On a recent evening at Harvard Medical School, the Primary Care Innovation Challenge and Pitch-Off brought together six finalists, primary care luminaries and trainees, and a host of hangers-on and camp followers for a couple of hours of demos and discussions. The tenor of the evening, which was in many ways a pep rally for primary care – not that there’s anything wrong with that — was best captured by the rhetorical question posed by Asaf Bitton to the primary care practitioners and trainees in the hall, “Are you going to be a playwright or a critic?”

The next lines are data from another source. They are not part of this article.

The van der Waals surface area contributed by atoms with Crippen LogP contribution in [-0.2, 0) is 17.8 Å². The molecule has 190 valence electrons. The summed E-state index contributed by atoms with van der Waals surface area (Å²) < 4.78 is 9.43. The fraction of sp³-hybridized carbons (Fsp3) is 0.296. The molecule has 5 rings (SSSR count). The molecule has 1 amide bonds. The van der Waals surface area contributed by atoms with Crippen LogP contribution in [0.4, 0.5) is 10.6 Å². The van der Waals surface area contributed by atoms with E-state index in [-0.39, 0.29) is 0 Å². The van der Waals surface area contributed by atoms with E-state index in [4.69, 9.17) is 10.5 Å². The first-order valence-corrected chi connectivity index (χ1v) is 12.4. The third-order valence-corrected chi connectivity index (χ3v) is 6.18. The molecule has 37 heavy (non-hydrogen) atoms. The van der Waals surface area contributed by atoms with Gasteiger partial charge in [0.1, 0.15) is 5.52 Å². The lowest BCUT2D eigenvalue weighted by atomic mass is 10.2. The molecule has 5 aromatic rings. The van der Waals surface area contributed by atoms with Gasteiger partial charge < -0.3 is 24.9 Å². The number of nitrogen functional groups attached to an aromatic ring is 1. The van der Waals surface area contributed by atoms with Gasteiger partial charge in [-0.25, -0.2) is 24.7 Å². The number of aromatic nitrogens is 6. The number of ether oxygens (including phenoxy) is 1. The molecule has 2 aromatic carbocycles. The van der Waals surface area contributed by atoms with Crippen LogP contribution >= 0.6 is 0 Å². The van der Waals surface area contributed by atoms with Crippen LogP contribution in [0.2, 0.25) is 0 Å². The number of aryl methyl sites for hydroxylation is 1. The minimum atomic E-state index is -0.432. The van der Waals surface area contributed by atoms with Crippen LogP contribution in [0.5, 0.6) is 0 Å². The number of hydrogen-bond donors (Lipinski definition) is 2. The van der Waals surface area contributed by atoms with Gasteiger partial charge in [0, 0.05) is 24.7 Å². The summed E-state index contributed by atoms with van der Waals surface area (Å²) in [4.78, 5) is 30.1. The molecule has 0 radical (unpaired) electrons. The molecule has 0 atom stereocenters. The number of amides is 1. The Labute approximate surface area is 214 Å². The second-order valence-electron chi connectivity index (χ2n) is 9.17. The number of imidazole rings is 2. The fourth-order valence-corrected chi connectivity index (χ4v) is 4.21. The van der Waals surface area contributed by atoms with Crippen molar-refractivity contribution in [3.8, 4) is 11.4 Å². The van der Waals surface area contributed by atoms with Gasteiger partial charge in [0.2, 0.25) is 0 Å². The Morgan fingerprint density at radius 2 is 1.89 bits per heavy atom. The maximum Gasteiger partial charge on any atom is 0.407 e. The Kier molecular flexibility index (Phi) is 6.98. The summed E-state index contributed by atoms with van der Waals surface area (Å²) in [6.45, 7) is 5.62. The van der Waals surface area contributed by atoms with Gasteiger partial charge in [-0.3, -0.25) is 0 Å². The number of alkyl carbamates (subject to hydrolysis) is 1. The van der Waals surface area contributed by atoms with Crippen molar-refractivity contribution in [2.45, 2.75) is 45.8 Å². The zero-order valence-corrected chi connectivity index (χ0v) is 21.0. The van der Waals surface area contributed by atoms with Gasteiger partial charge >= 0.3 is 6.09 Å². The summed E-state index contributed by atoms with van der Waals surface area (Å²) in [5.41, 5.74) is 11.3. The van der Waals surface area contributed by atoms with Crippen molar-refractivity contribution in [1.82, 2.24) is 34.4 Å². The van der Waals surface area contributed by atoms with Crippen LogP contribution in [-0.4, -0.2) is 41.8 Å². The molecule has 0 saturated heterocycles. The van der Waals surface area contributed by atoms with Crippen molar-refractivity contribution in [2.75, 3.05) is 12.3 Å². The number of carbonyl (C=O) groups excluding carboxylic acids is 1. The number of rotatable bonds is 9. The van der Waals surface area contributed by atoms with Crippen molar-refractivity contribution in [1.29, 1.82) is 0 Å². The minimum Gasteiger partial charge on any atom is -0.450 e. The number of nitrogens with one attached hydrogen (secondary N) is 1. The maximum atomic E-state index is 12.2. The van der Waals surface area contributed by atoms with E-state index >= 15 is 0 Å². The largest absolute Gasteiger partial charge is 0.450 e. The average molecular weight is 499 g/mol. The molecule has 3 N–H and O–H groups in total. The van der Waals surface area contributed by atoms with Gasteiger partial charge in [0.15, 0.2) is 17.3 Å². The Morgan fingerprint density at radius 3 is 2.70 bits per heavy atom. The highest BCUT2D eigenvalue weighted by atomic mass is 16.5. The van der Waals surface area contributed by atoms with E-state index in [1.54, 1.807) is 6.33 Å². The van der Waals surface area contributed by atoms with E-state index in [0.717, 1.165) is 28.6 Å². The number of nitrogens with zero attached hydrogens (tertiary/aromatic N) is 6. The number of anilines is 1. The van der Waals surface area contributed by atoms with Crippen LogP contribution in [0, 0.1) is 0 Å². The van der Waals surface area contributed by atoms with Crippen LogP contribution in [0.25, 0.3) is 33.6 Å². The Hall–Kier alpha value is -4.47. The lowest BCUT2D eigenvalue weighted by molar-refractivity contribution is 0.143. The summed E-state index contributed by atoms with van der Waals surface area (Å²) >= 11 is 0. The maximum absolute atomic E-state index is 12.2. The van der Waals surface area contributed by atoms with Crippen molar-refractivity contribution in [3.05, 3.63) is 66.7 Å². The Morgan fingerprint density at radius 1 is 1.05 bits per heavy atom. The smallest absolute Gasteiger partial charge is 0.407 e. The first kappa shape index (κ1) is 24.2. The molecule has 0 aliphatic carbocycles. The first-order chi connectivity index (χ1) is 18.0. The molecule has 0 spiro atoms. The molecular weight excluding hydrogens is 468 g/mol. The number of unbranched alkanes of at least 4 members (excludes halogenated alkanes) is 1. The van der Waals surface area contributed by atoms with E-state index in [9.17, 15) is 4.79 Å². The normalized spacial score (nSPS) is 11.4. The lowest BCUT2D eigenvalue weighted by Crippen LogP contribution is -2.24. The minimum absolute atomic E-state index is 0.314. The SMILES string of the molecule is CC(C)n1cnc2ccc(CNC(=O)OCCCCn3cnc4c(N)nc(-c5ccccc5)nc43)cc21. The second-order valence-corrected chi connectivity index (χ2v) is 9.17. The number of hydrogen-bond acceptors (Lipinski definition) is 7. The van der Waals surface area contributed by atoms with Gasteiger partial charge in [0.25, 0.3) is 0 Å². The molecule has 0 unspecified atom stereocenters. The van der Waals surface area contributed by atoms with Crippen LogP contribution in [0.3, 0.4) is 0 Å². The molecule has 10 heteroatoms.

The hoots and hollers in response made clear that these are not your grandfather’s primary care docs. The call to action was echoed by many of the speakers, notably community organizer turned primary care physician Andrew Morris Singer and Dennis Dimitri, both advocating for, well, advocating for primary care. Bitton’s opening also included the exhortation that proved to be predictive of the winner of the top honors from among the six pitches: Innovation in primary care is not about the technology; it needs to enable better human care.